Mir final trajectory

From: Harro Zimmer (Harro.Zimmer@t-online.de)
Date: Mon Feb 05 2001 - 06:06:15 PST

  • Next message: Greg Roberts: "Re USA 116 3 Feb 2001"

    Dear SeeSaters:
    
    In respect to the discussion let me add some remarks, extracted from an informal
    talk some times ago with a engineer cosmonaut in charge for the MIR final emer- 
    gency crew and for my own analysis of the PROGRESS reentries over nearly two
    decades.
    
    1) Under the (realistic) assumption, based on PROGRESS reentries, that the 
       "target region" is around 47S, 140W and the decisive command and/or       
       controll of the final burn comes from the Baikonur area, the ascending node  
       of the final orbit must be in the range 16.5E - 353.5E.
    
    2) An optimal trajectory to avoid risks for some Pacific Islands (e.g. the cited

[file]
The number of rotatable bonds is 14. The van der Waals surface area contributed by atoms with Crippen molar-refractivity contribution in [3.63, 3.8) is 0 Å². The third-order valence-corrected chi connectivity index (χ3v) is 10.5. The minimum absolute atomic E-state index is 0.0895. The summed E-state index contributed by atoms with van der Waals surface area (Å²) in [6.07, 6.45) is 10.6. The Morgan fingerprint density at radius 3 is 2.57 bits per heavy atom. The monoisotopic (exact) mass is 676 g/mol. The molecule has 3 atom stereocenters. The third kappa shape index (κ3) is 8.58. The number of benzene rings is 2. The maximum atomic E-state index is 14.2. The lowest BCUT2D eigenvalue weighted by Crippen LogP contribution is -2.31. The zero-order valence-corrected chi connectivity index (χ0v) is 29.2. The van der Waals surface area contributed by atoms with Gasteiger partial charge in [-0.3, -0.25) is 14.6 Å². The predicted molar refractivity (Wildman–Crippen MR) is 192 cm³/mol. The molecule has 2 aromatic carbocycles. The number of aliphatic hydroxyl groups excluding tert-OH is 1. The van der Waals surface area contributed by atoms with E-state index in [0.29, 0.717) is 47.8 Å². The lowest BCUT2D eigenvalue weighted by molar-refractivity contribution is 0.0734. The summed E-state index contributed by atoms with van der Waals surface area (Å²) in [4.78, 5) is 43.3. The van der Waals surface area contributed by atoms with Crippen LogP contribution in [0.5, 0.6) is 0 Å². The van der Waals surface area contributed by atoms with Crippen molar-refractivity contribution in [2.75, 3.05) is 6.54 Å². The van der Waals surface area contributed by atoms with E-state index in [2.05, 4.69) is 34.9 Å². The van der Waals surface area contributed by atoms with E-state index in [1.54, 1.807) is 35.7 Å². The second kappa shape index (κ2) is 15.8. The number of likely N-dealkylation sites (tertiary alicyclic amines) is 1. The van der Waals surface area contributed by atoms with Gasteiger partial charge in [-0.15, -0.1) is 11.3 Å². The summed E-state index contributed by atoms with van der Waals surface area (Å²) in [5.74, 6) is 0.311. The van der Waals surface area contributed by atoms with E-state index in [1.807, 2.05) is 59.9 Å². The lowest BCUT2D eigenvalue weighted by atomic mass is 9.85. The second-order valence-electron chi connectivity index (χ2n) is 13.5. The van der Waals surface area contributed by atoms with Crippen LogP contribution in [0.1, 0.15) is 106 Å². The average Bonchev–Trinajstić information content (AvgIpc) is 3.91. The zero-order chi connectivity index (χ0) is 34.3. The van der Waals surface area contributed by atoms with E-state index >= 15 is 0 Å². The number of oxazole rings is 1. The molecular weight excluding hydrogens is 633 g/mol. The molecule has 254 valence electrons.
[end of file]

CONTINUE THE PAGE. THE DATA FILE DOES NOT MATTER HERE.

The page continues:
Nuku alofa, Tonga) has an ascending node around 16.6E. Mir would pass more
       then 1000 km east of this Island. The other limit - 353.5E - shows a pass
       about only 590 km away.
    
    3) My problem as a decay and reentry analyst for more 35 years is the Russian
      altitude definition for the "Splashdown area". The (western) space surveil-   
      lance  community defines the altitude of reentry at 122 km and the breakup   
      altitude at 78 km. It would be very interesting to see the Russian altitude
      versus time relation for the MIR reentry.
    
      Harro
    
      Harro.Zimmer@t-online.de
      Berlin, Germany
    
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